A display contains a combat uniform of one of the US Army’s messengers, men who would cover long distances as runners carrying messages from outpost to outpost. The survival rate of these soldiers, according to Colley, was a shocking 2%. The uniform of this messenger is tiny as he was only 5 feet tall with a 24” waist. Fortunately, this messenger survived combat.

Another interesting artifact is a “Trench Organ”, a small portable organ that would travel with an Army unit and provide musical accompaniment to prayer services conducted near the trenches so common to the battlefields of World War I. Colley explains, “The savagery of the fighting during the first world war was so intense that many soldiers felt an urgent need to reinforce their religious beliefs. These organs played an important role in allowing that to happen.” The organ was donated to the Mobile Museum by the family of a WWI veteran in Ranger, Texas.

The eleventh hour of the eleventh day of the eleventh month marked the official hour of the armistice

The eleventh hour of the eleventh day of the eleventh month marked the official hour of the armistice

Colley was interviewed at Heritage Ranch, coincidentally on June 6th, the 75th anniversary of the Allied invasion of Normandy, during the museum’s show there. The Mobile Museum occupied half of the ballroom and was visited that day by dozens of armed forces veterans and their families, especially kids. The visiting veterans served during WWII, Korea, Vietnam, The Gulf War and Afghanistan. Sadly, all veterans of World War I have all now passed on, making the Mobile Museum’s displays even more compelling. One of the many visitors to the Mobile Museum at Heritage Ranch was Maureen North, a resident there, who presented Colley with her grandfather’s WW I army photograph, enlistment papers, and dog tags. “When I learned about this Museum coming to Heritage Ranch”, North smiled, “I was so excited to see it and make my grandfather’s relics part of the collection.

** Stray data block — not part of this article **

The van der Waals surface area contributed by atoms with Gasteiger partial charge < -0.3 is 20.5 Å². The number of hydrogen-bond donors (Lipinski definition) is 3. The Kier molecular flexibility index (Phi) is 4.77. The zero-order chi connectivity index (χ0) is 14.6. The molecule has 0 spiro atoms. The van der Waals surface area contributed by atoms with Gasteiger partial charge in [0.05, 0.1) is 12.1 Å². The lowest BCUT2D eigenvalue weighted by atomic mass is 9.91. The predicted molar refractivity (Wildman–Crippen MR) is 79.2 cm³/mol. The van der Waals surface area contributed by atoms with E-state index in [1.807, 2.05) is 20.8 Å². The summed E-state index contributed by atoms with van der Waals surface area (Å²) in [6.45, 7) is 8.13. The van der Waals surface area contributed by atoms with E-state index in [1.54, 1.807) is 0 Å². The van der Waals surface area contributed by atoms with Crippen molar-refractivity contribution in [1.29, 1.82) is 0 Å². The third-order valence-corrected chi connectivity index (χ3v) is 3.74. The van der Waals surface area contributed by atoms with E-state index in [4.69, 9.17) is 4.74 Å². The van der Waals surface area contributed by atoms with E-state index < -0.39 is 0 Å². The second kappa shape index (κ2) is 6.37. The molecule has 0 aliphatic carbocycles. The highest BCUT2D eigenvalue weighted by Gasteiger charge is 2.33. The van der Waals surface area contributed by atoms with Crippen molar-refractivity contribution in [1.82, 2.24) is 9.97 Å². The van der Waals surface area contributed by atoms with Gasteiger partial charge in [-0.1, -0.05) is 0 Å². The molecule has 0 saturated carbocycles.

Banner headline of that day’s Chicago Herald Examiner.

Banner headline of that day’s Chicago Herald Examiner.

Colley relies on contributions provided to his nonprofit organization by museums, retirement communities, nursing homes, city-sponsored events and schools. Following the one-day exhibition at Heritage Ranch, Colley will set up the museum again at The Chateau, a retirement facility, in McKinney and he will remain in North Texas through June. In January, he will present a 10-day exhibition in collaboration with the Frisco Independent School District. “That extended exhibition”, he says, “Excites me because it will be visited almost exclusively by kids, many of whom will be learning about the importance of the World War I experience first-hand and probably for the first time.”

For more information about the Mobile Museum, visit the website (ww1mobilemuseum.com) where you can secure information about coming dates and locations.

ww1 model.jpg